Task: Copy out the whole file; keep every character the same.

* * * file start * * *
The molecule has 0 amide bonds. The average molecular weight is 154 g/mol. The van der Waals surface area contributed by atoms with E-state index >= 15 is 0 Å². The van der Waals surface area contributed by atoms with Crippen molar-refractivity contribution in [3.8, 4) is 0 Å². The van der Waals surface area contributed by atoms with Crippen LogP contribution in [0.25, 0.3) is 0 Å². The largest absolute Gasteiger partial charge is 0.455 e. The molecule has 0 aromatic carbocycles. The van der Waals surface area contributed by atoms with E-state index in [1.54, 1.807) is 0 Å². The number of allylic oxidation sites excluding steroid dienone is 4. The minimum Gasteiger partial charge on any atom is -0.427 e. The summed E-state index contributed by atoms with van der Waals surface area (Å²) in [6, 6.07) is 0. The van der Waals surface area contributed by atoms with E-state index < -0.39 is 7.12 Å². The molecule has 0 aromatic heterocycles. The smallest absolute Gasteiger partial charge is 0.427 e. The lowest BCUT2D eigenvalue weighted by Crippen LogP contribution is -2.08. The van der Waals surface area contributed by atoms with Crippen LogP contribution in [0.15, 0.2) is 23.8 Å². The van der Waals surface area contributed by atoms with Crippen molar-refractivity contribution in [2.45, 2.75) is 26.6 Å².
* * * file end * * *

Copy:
The molecule has 0 amide bonds. The average molecular weight is 154 g/mol. The van der Waals surface area contributed by atoms with E-state index >= 15 is 0 Å². The van der Waals surface area contributed by atoms with Crippen molar-refractivity contribution in [3.8, 4) is 0 Å². The van der Waals surface area contributed by atoms with Crippen LogP contribution in [0.25, 0.3) is 0 Å². The largest absolute Gasteiger partial charge is 0.455 e. The molecule has 0 aromatic carbocycles. The van der Waals surface area contributed by atoms with E-state index in [1.54, 1.807) is 0 Å². The number of allylic oxidation sites excluding steroid dienone is 4. The minimum Gasteiger partial charge on any atom is -0.427 e. The summed E-state index contributed by atoms with van der Waals surface area (Å²) in [6, 6.07) is 0. The van der Waals surface area contributed by atoms with E-state index < -0.39 is 7.12 Å². The molecule has 0 aromatic heterocycles. The smallest absolute Gasteiger partial charge is 0.427 e. The lowest BCUT2D eigenvalue weighted by Crippen LogP contribution is -2.08. The van der Waals surface area contributed by atoms with Crippen LogP contribution in [0.15, 0.2) is 23.8 Å². The van der Waals surface area contributed by atoms with Crippen molar-refractivity contribution in [2.45, 2.75) is 26.6 Å².